Electrified sands on Saturn's largest moon, Titan, may stick together due to static cling, potentially meaning that sand castles there would last for weeks, a new study finds.
Titan is bigger than the planet Mercury, making it the largest of the more than 60 known moons orbiting Saturn. In certain ways, Titan is reminiscent of Earth; for example, rivers, lakes and oceans cover Titan's surface, though they are made of methane and ethane instead of water.
"At first glance, if you look at images from NASA's Cassini spacecraft, Titan looks very Earth-like, with dunes, lakes, oceans, mountains and potentially volcanoes, and it has a dense, nitrogen-rich atmosphere like Earth's," said study lead author Joshua Méndez, a granular dynamicist at the Georgia Institute of Technology in Atlanta. "But once you start looking at the details, you realize that it is an alien and exciting world." [Amazing Photos: Titan, Saturn's Largest Moon]
Titan is covered with dunes and plains made of sand consisting of a range of organic molecules. Méndez speculated that the moon's sand might readily become electrically charged, making its behavior significantly different from that of Earth sand.
Méndez's specialty is electrified particles. He investigates phenomena such as volcanic lightning, which is powered by electrically charged volcanic ash particles, and studies "powders in the pharmaceutical industry, which can clump together or stick to the walls of pipes because of their electric charge," he said.
"It turns out that sand grains on Titan are not so different from pharmaceutical particles," Méndez told Space.com. "So I wanted to see how such particles might act on Titan."
Sand grains and other particles can build up electric charge through the "triboelectric effect," the same effect behind everyday static electricity. When two different materials repeatedly collide with or rub against one another, the surface of one material can steal electrons from the surface of the other, accumulating charge.
The strength of Earth's gravitational pull typically overwhelms any effect that triboelectricity might have on shaping the planet's dunes, Méndez said. However, Titan's surface gravity is more than seven times weaker than Earth's, meaning that triboelectricity might play a more conspicuous role on that moon, he said. In addition, while sand grains on Earth are often made of silicate minerals, the organic sand grains of Titan are typically fluffier, and this lighter nature could make them easier to push around, Méndez said.
Moreover, the atmospheric pressure on Titan is greater than that on Earth, while its air is dry and cold, and its sands are typically made of electrically insulating materials. All these factors should help sand on Titan hold onto electric charge longer than on Earth, the researchers said. [Huygens Probe's Titan Landing Revisited by NASA (Video)]
The researchers explored how windblown sand might behave on Titan by experimenting with particles made with naphthalene and biphenyl, two mildly toxic organic compounds that previous research suggested might exist on Titan's surface. The scientists rotated a small tube holding these particles for 20 minutes in a dry, pure-nitrogen environment. (Titan's atmosphere is about 98 percent nitrogen.)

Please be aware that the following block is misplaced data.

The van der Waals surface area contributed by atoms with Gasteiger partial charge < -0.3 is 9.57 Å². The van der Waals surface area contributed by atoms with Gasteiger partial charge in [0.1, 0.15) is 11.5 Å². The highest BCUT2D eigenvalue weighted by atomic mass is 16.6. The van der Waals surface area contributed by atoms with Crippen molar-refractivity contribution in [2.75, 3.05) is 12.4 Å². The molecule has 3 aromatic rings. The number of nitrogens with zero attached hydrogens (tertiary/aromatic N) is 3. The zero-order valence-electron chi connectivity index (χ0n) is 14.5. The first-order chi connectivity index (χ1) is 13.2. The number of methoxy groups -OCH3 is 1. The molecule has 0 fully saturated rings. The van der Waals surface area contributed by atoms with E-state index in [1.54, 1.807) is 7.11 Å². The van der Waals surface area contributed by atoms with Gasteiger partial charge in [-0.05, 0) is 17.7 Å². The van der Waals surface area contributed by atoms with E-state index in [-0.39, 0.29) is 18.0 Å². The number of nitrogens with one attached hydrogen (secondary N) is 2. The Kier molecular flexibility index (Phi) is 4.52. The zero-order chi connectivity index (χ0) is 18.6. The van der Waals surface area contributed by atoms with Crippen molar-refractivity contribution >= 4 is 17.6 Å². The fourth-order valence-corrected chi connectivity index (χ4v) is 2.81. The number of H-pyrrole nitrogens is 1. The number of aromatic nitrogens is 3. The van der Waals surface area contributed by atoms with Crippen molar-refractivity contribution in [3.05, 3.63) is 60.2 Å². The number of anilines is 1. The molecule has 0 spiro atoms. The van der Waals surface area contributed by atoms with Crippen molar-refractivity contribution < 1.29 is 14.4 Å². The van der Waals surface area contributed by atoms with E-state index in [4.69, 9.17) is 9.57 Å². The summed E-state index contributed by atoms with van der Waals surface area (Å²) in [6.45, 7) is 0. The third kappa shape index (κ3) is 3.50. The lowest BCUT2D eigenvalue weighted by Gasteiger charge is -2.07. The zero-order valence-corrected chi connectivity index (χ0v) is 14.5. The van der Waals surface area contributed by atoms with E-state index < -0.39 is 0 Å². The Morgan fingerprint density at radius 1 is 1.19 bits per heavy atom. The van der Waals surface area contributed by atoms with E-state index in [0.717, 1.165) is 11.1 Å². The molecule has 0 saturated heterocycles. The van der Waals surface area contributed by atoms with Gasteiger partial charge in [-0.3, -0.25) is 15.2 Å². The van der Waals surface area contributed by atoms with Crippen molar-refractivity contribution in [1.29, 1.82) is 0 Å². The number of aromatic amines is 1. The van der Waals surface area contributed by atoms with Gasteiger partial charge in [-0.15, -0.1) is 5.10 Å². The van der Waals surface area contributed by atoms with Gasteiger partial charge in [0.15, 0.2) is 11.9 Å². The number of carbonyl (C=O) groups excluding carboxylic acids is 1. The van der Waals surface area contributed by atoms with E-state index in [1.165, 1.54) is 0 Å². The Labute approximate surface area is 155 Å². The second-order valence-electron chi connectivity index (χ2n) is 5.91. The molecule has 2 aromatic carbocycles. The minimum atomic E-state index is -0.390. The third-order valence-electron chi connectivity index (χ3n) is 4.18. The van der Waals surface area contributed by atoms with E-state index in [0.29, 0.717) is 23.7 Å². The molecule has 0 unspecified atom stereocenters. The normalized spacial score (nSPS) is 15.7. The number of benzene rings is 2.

Results showed that all the particles accumulated electric charge, with about 2 percent to 5 percent sticking onto the tumbler's walls. "When we did the same experiment with sand and volcanic ash using Earth-like conditions, all of it came out. Nothing stuck," Méndez said in a statement.
All in all, "if you grabbed piles of grains and built a sand castle on Titan, it would perhaps stay together for weeks due to their electrostatic properties," study co-author Josef Dufek, at the Georgia Institute of Technology, said in a statement. Whereas sand castles on Earth typically need water to stick together, these structures on Titan could rely somewhat on electric charge, which the sand there could retain for up to months, the researchers said.
"Our findings highlight that caution is needed when applying models from Earth to other environments," Méndez said. "We have to rethink our assumptions with a world as different as Titan."
These findings might help explain an odd phenomenon, the researchers said. Prevailing winds on Titan blow from east to west across the moon's surface, but sandy dunes nearly 300 feet (90 meters) tall seem to form in the opposite direction. Titan's sand grains may be "so sticky and cohesive that only heavy winds can move them," Méndez said in a statement. "The prevailing winds aren't strong enough to shape the dunes."
Méndez said he did not think this sticky sand would pose insurmountable challenges for missions dispatched to Titan's surface. "When missions landed on Mars and the moon, they had to deal with dust sticking to everything, too," Méndez said. "Maybe whatever robots we send to Titan will have to be able to clean themselves."
In the future, the researchers would like to carry out larger-scale experiments to see if electricity might indeed help create big structures on Titan, Méndez said.
The scientists detailed their findings online March 27 in the journal Nature Geoscience.
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Charles Q. Choi is a contributing writer for Space.com and Live Science. He covers all things human origins and astronomy as well as physics, animals and general science topics. Charles has a Master of Arts degree from the University of Missouri-Columbia, School of Journalism and a Bachelor of Arts degree from the University of South Florida. Charles has visited every continent on Earth, drinking rancid yak butter tea in Lhasa, snorkeling with sea lions in the Galapagos and even climbing an iceberg in Antarctica. Visit him at http://www.sciwriter.us